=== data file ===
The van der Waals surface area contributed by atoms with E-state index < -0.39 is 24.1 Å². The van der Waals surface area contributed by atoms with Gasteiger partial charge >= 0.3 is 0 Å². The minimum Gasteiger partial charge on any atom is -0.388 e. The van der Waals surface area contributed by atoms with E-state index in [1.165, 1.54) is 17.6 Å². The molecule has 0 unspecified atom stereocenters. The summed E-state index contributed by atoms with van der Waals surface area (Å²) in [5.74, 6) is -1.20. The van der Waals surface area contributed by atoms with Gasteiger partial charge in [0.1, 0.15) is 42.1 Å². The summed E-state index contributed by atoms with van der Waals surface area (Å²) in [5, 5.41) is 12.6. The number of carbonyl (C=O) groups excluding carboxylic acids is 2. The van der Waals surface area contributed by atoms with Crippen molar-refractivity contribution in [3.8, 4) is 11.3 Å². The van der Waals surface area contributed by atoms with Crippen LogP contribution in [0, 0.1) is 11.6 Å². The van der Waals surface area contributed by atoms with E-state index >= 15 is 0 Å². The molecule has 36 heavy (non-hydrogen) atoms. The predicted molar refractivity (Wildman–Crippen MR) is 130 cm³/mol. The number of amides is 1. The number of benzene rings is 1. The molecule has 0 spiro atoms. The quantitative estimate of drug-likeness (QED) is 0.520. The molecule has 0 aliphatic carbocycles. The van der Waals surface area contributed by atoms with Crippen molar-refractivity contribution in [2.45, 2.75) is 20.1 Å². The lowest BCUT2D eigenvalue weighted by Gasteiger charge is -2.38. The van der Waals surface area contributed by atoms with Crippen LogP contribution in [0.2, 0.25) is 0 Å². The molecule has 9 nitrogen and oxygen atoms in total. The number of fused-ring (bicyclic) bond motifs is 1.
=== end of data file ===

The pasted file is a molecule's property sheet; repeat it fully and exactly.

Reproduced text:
The van der Waals surface area contributed by atoms with E-state index < -0.39 is 24.1 Å². The van der Waals surface area contributed by atoms with Gasteiger partial charge >= 0.3 is 0 Å². The minimum Gasteiger partial charge on any atom is -0.388 e. The van der Waals surface area contributed by atoms with E-state index in [1.165, 1.54) is 17.6 Å². The molecule has 0 unspecified atom stereocenters. The summed E-state index contributed by atoms with van der Waals surface area (Å²) in [5.74, 6) is -1.20. The van der Waals surface area contributed by atoms with Gasteiger partial charge in [0.1, 0.15) is 42.1 Å². The summed E-state index contributed by atoms with van der Waals surface area (Å²) in [5, 5.41) is 12.6. The number of carbonyl (C=O) groups excluding carboxylic acids is 2. The van der Waals surface area contributed by atoms with Crippen molar-refractivity contribution in [3.8, 4) is 11.3 Å². The van der Waals surface area contributed by atoms with Crippen LogP contribution in [0, 0.1) is 11.6 Å². The van der Waals surface area contributed by atoms with E-state index >= 15 is 0 Å². The molecule has 36 heavy (non-hydrogen) atoms. The predicted molar refractivity (Wildman–Crippen MR) is 130 cm³/mol. The number of amides is 1. The number of benzene rings is 1. The molecule has 0 spiro atoms. The quantitative estimate of drug-likeness (QED) is 0.520. The molecule has 0 aliphatic carbocycles. The van der Waals surface area contributed by atoms with Crippen molar-refractivity contribution in [2.45, 2.75) is 20.1 Å². The lowest BCUT2D eigenvalue weighted by Gasteiger charge is -2.38. The van der Waals surface area contributed by atoms with Crippen LogP contribution in [0.2, 0.25) is 0 Å². The molecule has 9 nitrogen and oxygen atoms in total. The number of fused-ring (bicyclic) bond motifs is 1.